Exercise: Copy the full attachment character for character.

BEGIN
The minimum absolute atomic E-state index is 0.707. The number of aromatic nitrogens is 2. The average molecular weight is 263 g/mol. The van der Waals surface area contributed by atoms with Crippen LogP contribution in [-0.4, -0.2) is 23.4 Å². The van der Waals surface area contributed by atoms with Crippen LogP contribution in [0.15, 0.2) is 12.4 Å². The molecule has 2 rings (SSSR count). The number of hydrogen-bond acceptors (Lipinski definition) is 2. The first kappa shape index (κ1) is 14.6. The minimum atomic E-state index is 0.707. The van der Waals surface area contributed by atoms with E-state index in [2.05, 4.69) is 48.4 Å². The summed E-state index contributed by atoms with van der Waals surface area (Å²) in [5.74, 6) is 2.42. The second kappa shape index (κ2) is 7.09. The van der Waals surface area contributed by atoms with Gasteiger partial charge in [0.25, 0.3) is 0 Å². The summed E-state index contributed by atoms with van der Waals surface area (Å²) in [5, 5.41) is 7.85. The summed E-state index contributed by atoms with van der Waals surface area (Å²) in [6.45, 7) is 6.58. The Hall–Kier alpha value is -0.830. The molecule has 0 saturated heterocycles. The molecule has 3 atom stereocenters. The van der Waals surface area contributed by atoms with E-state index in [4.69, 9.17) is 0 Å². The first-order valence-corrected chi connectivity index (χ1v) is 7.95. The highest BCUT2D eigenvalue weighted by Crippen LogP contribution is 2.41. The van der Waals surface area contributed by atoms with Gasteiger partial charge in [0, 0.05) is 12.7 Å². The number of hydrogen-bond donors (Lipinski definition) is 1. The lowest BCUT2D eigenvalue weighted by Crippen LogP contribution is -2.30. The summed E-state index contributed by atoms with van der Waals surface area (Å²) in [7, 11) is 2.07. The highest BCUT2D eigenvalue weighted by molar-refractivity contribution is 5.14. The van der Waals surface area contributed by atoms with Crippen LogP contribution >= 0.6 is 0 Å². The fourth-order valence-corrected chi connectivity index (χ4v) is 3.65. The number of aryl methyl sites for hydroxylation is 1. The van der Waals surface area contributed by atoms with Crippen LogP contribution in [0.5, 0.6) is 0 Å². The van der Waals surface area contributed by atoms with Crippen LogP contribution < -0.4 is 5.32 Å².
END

The minimum absolute atomic E-state index is 0.707. The number of aromatic nitrogens is 2. The average molecular weight is 263 g/mol. The van der Waals surface area contributed by atoms with Crippen LogP contribution in [-0.4, -0.2) is 23.4 Å². The van der Waals surface area contributed by atoms with Crippen LogP contribution in [0.15, 0.2) is 12.4 Å². The molecule has 2 rings (SSSR count). The number of hydrogen-bond acceptors (Lipinski definition) is 2. The first kappa shape index (κ1) is 14.6. The minimum atomic E-state index is 0.707. The van der Waals surface area contributed by atoms with E-state index in [2.05, 4.69) is 48.4 Å². The summed E-state index contributed by atoms with van der Waals surface area (Å²) in [5.74, 6) is 2.42. The second kappa shape index (κ2) is 7.09. The van der Waals surface area contributed by atoms with Gasteiger partial charge in [0.25, 0.3) is 0 Å². The summed E-state index contributed by atoms with van der Waals surface area (Å²) in [5, 5.41) is 7.85. The summed E-state index contributed by atoms with van der Waals surface area (Å²) in [6.45, 7) is 6.58. The Hall–Kier alpha value is -0.830. The molecule has 0 saturated heterocycles. The molecule has 3 atom stereocenters. The van der Waals surface area contributed by atoms with E-state index in [4.69, 9.17) is 0 Å². The first-order valence-corrected chi connectivity index (χ1v) is 7.95. The highest BCUT2D eigenvalue weighted by Crippen LogP contribution is 2.41. The van der Waals surface area contributed by atoms with Gasteiger partial charge in [0, 0.05) is 12.7 Å². The number of hydrogen-bond donors (Lipinski definition) is 1. The lowest BCUT2D eigenvalue weighted by Crippen LogP contribution is -2.30. The summed E-state index contributed by atoms with van der Waals surface area (Å²) in [7, 11) is 2.07. The highest BCUT2D eigenvalue weighted by molar-refractivity contribution is 5.14. The van der Waals surface area contributed by atoms with Crippen LogP contribution >= 0.6 is 0 Å². The fourth-order valence-corrected chi connectivity index (χ4v) is 3.65. The number of aryl methyl sites for hydroxylation is 1. The van der Waals surface area contributed by atoms with Crippen LogP contribution in [0.5, 0.6) is 0 Å². The van der Waals surface area contributed by atoms with Crippen LogP contribution < -0.4 is 5.32 Å².